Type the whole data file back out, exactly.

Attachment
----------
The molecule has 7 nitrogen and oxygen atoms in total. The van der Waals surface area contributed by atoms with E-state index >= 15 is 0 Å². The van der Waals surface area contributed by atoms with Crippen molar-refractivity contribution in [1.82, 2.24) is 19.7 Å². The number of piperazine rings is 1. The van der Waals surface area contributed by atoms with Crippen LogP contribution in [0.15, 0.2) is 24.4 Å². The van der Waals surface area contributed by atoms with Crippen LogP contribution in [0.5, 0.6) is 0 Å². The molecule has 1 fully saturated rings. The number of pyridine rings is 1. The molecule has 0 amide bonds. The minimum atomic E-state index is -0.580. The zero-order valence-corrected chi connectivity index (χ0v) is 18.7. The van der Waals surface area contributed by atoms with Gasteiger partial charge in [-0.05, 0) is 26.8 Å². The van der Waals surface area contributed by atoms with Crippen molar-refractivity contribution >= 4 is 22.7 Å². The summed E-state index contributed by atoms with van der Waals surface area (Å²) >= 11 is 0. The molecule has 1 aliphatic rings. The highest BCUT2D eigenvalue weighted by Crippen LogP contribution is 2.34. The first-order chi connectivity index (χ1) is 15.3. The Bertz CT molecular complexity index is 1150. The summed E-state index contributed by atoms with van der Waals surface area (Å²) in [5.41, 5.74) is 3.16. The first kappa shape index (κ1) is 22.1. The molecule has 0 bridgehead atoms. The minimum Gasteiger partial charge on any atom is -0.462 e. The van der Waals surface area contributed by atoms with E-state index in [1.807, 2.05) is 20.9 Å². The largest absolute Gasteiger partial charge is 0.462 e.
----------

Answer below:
The molecule has 7 nitrogen and oxygen atoms in total. The van der Waals surface area contributed by atoms with E-state index >= 15 is 0 Å². The van der Waals surface area contributed by atoms with Crippen molar-refractivity contribution in [1.82, 2.24) is 19.7 Å². The number of piperazine rings is 1. The van der Waals surface area contributed by atoms with Crippen LogP contribution in [0.15, 0.2) is 24.4 Å². The van der Waals surface area contributed by atoms with Crippen LogP contribution in [0.5, 0.6) is 0 Å². The molecule has 1 fully saturated rings. The number of pyridine rings is 1. The molecule has 0 amide bonds. The minimum atomic E-state index is -0.580. The zero-order valence-corrected chi connectivity index (χ0v) is 18.7. The van der Waals surface area contributed by atoms with Gasteiger partial charge in [-0.05, 0) is 26.8 Å². The van der Waals surface area contributed by atoms with Crippen molar-refractivity contribution >= 4 is 22.7 Å². The summed E-state index contributed by atoms with van der Waals surface area (Å²) >= 11 is 0. The molecule has 1 aliphatic rings. The highest BCUT2D eigenvalue weighted by Crippen LogP contribution is 2.34. The first-order chi connectivity index (χ1) is 15.3. The Bertz CT molecular complexity index is 1150. The summed E-state index contributed by atoms with van der Waals surface area (Å²) in [5.41, 5.74) is 3.16. The first kappa shape index (κ1) is 22.1. The molecule has 0 bridgehead atoms. The minimum Gasteiger partial charge on any atom is -0.462 e. The van der Waals surface area contributed by atoms with E-state index in [1.807, 2.05) is 20.9 Å². The largest absolute Gasteiger partial charge is 0.462 e.